Team Snooki Boxing Debuts at Resorts in AC...WOODS

BY Michael Woods ON January 28, 2012
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team snooki boxing logo flatEmmanuel Lucero came to the ring at Resorts Casino wearing a luchador mask, a Mexican wrestling mask, and that was apt. He had no problem hugging Patrick Hyland, leading with his head and employing other tactics frowned upon in the rulebook and at home in the WWE. But Lucero, while a tough nut to crack, is at this point a spoiler type, someone who can give a contender rounds and make him sweat in doing so. Hyland stayed undefeated, by scores of 77-75, 78-74, 79-73 in the main event, which was the debut event for Team Snooki Boxing, in Atlantic City on Saturday night.

The diminutive diva of reality TV was in the house at Resorts, watching the action while dad Andy Polizzi and promoter Mike Pascale did the nuts and bolts work.  The event was dubbed “The Irish Invasion” because the three Hyland brothers, Patrick, Paul and Eddie, had spots on the seven-bout card. Note to hater: this was no lark, no joke, no stunt for MTV. This was a real club show, and a darned decent debut in a tough biz.

Hyland (24-0 entering, with 11 KOs; age 28) was 129 pounds on Friday, while Lucero (26-8-1 with 14 KOs; from Mexico), who has a 2003 loss to Manny Pacquiao on his record, was 128.

In the first, the ex Irish featherweight champion enjoyed a several inch height advantage.  Lucero posed and popped a few times, as he tried to avoid the Dubliner’s strafing shots. The jab kept Lucero at bay when Hyland used it. He mostly employed power shots, however. Lucero tried to lead with his head several times but Hyland was wise to that. In the third, Lucero landed a long looper right, but that was all the O he enjoyed. He’s a canny boxer, though, and is skilled at  avoiding contact. The Irishman roared at Lucero after the round.  In round five,  Lucero’s pop had waned. Left hooks tagged Lucero in the last third of the round. Patrick, who is trained by ex super feather champ Tracy Harris Patterson, started the sixth with combos. But Lucero hung tough. Which is what he’s known for.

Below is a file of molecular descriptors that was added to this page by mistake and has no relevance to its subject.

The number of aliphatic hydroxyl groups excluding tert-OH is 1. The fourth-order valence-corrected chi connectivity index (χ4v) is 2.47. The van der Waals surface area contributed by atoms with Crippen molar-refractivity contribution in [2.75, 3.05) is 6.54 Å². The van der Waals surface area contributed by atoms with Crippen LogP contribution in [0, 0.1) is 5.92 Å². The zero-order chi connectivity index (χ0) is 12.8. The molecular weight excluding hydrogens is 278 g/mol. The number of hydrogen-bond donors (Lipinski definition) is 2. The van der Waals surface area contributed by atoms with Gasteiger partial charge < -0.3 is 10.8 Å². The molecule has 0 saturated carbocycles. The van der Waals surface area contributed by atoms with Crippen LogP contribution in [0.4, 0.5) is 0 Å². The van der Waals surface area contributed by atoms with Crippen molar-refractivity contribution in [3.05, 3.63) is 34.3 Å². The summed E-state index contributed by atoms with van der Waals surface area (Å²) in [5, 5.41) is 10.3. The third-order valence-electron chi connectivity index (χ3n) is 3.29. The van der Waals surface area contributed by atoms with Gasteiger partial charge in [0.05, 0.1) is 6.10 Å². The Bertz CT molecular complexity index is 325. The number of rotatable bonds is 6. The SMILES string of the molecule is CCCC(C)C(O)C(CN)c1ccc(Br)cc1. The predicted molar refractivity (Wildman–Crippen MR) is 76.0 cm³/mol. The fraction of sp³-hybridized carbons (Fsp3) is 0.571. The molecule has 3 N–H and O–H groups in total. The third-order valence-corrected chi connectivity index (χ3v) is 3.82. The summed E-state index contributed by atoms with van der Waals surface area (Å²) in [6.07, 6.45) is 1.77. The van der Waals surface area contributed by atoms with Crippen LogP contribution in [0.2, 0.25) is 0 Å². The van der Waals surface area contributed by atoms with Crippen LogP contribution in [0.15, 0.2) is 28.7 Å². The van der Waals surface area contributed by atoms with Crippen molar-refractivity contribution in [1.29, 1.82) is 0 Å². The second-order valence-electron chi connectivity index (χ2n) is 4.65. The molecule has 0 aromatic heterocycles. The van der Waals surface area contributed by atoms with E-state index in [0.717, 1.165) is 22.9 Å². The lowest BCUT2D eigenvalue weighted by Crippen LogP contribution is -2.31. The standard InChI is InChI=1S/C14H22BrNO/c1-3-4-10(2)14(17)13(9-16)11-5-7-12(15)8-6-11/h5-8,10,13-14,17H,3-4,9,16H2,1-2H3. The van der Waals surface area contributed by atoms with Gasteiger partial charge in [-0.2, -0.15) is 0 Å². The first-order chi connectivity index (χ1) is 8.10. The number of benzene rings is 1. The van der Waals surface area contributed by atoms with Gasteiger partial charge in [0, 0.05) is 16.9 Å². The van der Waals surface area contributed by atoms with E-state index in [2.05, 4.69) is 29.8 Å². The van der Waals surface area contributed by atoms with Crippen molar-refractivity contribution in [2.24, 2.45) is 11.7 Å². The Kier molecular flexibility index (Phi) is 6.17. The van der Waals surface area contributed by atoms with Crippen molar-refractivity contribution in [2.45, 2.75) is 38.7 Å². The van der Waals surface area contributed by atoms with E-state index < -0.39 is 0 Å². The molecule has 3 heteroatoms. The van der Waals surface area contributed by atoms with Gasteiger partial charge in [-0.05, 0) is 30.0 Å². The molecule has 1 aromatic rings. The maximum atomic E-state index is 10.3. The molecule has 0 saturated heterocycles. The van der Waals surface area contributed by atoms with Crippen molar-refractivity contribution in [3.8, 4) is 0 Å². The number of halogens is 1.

In round seven, ref Sammy Viruet warned Lucero for being chippy, and than Hyland for the same.  They engaged in much infighting. In the eighth, Patrick scored with a sweet right uppercut as Lucero came forward. The two engaged furiously to the final bell. Solid scrap. We’d go to the card.

Derric Rossy (age 31; 229 pounds) took on Livin Castillo (age 35; 216 ½ pounds) in a heavyweight tangle. It was no Ali-Frazier, but Rossy had to be happy to get back in the win column, after he heard scores of 78-74 times three, in his favor. The lefty from Ecuador came in at 16-10, Rossy 25-5. He clanged home some lefts in the first, which Rossy took just fine. Rossy came in having lost three straight, to Eddie Chambers, 11-0 Kubrat Pulev and Maurice Harris, aged 35. Good for him for sticking with the game during a difficult stretch…